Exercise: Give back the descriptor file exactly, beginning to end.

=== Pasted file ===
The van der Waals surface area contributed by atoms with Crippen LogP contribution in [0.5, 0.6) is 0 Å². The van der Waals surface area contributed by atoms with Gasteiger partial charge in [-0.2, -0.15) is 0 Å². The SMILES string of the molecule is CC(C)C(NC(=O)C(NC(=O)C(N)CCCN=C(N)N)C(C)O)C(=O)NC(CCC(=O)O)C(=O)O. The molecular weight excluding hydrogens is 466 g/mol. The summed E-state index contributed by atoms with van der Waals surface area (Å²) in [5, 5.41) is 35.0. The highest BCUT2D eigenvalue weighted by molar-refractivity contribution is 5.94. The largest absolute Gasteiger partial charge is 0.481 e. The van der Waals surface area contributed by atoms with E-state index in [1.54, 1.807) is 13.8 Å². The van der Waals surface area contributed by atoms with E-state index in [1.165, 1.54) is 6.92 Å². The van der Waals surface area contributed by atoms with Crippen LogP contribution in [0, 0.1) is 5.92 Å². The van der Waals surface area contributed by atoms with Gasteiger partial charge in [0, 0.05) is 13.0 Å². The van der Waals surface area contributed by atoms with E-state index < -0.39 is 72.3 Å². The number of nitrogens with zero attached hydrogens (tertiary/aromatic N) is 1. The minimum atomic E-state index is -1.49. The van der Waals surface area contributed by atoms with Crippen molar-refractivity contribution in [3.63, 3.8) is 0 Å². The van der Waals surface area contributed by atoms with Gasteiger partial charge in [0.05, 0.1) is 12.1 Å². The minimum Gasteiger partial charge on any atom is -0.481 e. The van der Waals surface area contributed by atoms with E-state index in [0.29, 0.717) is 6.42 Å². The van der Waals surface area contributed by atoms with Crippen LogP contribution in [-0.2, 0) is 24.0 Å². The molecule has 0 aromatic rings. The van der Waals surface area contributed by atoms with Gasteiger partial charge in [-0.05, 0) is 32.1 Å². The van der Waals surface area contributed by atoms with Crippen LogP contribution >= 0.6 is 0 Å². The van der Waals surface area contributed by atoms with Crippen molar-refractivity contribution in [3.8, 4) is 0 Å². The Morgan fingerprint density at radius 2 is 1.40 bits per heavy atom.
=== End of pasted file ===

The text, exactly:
The van der Waals surface area contributed by atoms with Crippen LogP contribution in [0.5, 0.6) is 0 Å². The van der Waals surface area contributed by atoms with Gasteiger partial charge in [-0.2, -0.15) is 0 Å². The SMILES string of the molecule is CC(C)C(NC(=O)C(NC(=O)C(N)CCCN=C(N)N)C(C)O)C(=O)NC(CCC(=O)O)C(=O)O. The molecular weight excluding hydrogens is 466 g/mol. The summed E-state index contributed by atoms with van der Waals surface area (Å²) in [5, 5.41) is 35.0. The highest BCUT2D eigenvalue weighted by molar-refractivity contribution is 5.94. The largest absolute Gasteiger partial charge is 0.481 e. The van der Waals surface area contributed by atoms with E-state index in [1.54, 1.807) is 13.8 Å². The van der Waals surface area contributed by atoms with E-state index in [1.165, 1.54) is 6.92 Å². The van der Waals surface area contributed by atoms with Crippen LogP contribution in [0, 0.1) is 5.92 Å². The van der Waals surface area contributed by atoms with Gasteiger partial charge in [0, 0.05) is 13.0 Å². The van der Waals surface area contributed by atoms with E-state index < -0.39 is 72.3 Å². The number of nitrogens with zero attached hydrogens (tertiary/aromatic N) is 1. The minimum atomic E-state index is -1.49. The van der Waals surface area contributed by atoms with Crippen molar-refractivity contribution in [3.63, 3.8) is 0 Å². The van der Waals surface area contributed by atoms with Gasteiger partial charge in [0.05, 0.1) is 12.1 Å². The minimum Gasteiger partial charge on any atom is -0.481 e. The van der Waals surface area contributed by atoms with E-state index in [0.29, 0.717) is 6.42 Å². The van der Waals surface area contributed by atoms with Crippen LogP contribution in [-0.2, 0) is 24.0 Å². The molecule has 0 aromatic rings. The van der Waals surface area contributed by atoms with Gasteiger partial charge in [-0.05, 0) is 32.1 Å². The van der Waals surface area contributed by atoms with Crippen LogP contribution >= 0.6 is 0 Å². The van der Waals surface area contributed by atoms with Crippen molar-refractivity contribution in [3.8, 4) is 0 Å². The Morgan fingerprint density at radius 2 is 1.40 bits per heavy atom.